Earthquakes and tsunamis continue to be a major part of our policy debates (the Viaduct, the Elliott Bay seawall, the 520 bridge). As one considers both the slow-motion crisis of global warming, and the rare but destructive events that have left their mark on the Pacific Coast, Puget Sound, and what is now isthmus of Seattle, such things have to be considered when when thinking about waterfront re-development and transportation infrastructure. And much as they are future risks, some are also an indelible part of our past. One wonders, does history teach us anything?
Northwest Coast Archaeology is a great blog that I check on a regular basis (they recently had some kind words about Mossback, by the way), and they have a fascinating item about earthquakes and tsunamis in Northwest indigenous history and myth, with links to a series of stories from Oregon Historical Quarterly.
One of the articles is an overview of how Northwest Coast Indian culture has interfaced with tsunamis, floods and earthquakes. How were tribes and villages impacted over time? How did their lifestyles adapted to the risks, if at all? How did they recover from calamities? Of particular interest is the massive earthquake and resultant tsunami off the coast of Washington in 1700 that did damage as far away as Japan and changed the coastline of the region.
It turns out that Northwest Indian stories and myths might reflect native experience of this or other tsunamis. A major event in the subduction zone off the coast seems to occur every 300 to 600 years, and it has been over 300 since the last one. Many tribes have flood myths, but also ones that appear to reflect experiences specifically with earthquakes and tidal waves.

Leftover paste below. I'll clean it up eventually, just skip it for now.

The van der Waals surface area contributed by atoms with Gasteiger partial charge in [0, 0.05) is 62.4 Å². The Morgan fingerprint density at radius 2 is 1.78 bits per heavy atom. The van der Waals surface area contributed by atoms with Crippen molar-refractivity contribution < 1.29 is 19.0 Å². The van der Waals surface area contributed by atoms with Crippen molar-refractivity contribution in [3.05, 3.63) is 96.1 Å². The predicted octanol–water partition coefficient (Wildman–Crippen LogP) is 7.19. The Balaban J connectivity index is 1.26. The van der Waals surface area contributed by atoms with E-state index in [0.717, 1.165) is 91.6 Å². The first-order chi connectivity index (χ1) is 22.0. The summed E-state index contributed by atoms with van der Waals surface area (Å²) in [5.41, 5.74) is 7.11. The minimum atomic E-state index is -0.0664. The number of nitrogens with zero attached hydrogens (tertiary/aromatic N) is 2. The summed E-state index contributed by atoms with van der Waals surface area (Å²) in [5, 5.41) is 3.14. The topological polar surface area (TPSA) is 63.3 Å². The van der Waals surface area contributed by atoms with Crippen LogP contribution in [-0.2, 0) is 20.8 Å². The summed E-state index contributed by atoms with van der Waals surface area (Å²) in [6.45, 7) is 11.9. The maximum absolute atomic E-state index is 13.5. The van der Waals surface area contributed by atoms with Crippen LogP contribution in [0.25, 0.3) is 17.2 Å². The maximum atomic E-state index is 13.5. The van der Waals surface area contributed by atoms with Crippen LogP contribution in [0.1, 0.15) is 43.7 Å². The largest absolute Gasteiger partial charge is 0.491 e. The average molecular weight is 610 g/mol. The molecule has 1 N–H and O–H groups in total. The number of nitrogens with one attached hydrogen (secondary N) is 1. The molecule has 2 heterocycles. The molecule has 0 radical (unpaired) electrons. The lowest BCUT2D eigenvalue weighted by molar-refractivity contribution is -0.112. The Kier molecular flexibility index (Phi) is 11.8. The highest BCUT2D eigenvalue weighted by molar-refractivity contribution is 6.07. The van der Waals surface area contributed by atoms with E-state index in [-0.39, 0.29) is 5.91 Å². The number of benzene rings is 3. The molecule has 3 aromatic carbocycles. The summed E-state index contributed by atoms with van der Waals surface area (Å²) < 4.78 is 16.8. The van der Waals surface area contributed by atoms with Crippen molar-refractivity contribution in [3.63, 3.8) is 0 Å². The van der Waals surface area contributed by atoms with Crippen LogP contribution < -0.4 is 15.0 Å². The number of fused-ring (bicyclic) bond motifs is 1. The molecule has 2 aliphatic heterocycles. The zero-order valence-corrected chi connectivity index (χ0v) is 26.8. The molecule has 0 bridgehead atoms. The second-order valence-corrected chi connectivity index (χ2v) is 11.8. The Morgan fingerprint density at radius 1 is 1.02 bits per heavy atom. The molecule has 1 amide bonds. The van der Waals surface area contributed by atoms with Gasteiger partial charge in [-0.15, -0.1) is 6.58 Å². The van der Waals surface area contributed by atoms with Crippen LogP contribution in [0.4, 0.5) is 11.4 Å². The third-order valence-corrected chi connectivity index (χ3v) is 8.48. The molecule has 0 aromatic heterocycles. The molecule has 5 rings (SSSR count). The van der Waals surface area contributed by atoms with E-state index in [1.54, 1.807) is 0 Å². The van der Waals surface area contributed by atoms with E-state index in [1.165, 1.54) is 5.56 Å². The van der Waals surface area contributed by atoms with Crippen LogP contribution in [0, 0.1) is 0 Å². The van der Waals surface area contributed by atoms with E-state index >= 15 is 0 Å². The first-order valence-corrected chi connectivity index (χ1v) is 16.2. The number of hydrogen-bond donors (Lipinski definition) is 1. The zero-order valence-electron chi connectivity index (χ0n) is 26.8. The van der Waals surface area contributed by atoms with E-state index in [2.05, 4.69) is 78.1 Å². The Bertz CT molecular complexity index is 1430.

I did a story earlier this year about a Spanish shipwreck at Nehalem Bay on the Oregon Coast. Scientists have been trying to identify the wreck, which left a cargo of beeswax that is still washing up, 300-plus years later on local beaches. Scott Williams, an archaeologist with the Washington Department of Transportation, used evidence left by the tsunami, and how the waters likely redistributed wreckage and cargo from the Spanish galleon, to determine that the wreck occurred before 1700. That has helped to narrow the possibilities in identifying which ship it was.
That such an event was felt powerfully and locally is preserved in coastal stories. One from the Nehalem-area Indians claims that the signs of a tidal wave were recognized and the survivors were the ones who skedaddled to higher ground, much as you are advised to do today with tsunami warnings posted in local hotel rooms and on road signs. A series of stories from Coos Bay Indians suggests that tsunami survivor experiences were recorded in local lore. One tells of some boys who were punished for fishing for salmon in a disrespectful way:
"Another year, and then the salmon came up river (again). Now they heard something (jingling), everybody went outside and watched it. "Ho! quantities of salmon are coming." But out in front a baby was being held aloft (on the salmon), and its decorations were what was jingling. "You should not watch a thing like that!" So some of them indeed did not go outside (to look). Now water (a tidal wave) rushed in, and thus all of those people (who had gone outside to look at the salmon baby) drifted away (with the flood). Pretty nearly all the people were gone."